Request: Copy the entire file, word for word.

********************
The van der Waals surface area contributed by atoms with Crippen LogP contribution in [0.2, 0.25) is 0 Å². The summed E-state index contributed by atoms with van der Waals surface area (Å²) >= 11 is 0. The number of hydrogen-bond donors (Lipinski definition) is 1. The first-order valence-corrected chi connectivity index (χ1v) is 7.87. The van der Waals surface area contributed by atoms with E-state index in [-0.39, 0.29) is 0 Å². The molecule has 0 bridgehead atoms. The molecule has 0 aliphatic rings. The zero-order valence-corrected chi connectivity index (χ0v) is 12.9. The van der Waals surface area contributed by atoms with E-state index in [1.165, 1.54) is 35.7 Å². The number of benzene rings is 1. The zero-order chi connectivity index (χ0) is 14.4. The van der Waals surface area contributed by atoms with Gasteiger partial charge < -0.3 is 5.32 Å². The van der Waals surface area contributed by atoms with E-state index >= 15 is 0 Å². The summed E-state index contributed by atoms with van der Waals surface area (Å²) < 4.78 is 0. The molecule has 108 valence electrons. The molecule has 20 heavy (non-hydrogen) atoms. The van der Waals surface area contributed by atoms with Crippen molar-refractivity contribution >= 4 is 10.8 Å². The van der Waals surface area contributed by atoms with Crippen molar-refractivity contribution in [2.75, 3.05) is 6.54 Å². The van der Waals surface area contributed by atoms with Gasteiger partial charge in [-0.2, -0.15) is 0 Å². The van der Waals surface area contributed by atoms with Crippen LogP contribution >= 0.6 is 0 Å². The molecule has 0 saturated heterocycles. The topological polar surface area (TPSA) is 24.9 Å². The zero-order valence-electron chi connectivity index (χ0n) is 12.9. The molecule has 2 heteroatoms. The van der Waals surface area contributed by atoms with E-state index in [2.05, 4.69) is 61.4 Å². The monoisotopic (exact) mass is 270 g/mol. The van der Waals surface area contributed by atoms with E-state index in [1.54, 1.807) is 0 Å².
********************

The van der Waals surface area contributed by atoms with Crippen LogP contribution in [0.2, 0.25) is 0 Å². The summed E-state index contributed by atoms with van der Waals surface area (Å²) >= 11 is 0. The number of hydrogen-bond donors (Lipinski definition) is 1. The first-order valence-corrected chi connectivity index (χ1v) is 7.87. The van der Waals surface area contributed by atoms with E-state index in [-0.39, 0.29) is 0 Å². The molecule has 0 bridgehead atoms. The molecule has 0 aliphatic rings. The zero-order valence-corrected chi connectivity index (χ0v) is 12.9. The van der Waals surface area contributed by atoms with E-state index in [1.165, 1.54) is 35.7 Å². The number of benzene rings is 1. The zero-order chi connectivity index (χ0) is 14.4. The van der Waals surface area contributed by atoms with Gasteiger partial charge < -0.3 is 5.32 Å². The van der Waals surface area contributed by atoms with E-state index >= 15 is 0 Å². The summed E-state index contributed by atoms with van der Waals surface area (Å²) < 4.78 is 0. The molecule has 108 valence electrons. The molecule has 20 heavy (non-hydrogen) atoms. The van der Waals surface area contributed by atoms with Crippen molar-refractivity contribution >= 4 is 10.8 Å². The van der Waals surface area contributed by atoms with Crippen molar-refractivity contribution in [2.75, 3.05) is 6.54 Å². The van der Waals surface area contributed by atoms with Gasteiger partial charge in [-0.2, -0.15) is 0 Å². The van der Waals surface area contributed by atoms with Crippen LogP contribution >= 0.6 is 0 Å². The molecule has 0 saturated heterocycles. The topological polar surface area (TPSA) is 24.9 Å². The zero-order valence-electron chi connectivity index (χ0n) is 12.9. The molecule has 2 heteroatoms. The van der Waals surface area contributed by atoms with E-state index in [2.05, 4.69) is 61.4 Å². The monoisotopic (exact) mass is 270 g/mol. The van der Waals surface area contributed by atoms with E-state index in [1.54, 1.807) is 0 Å².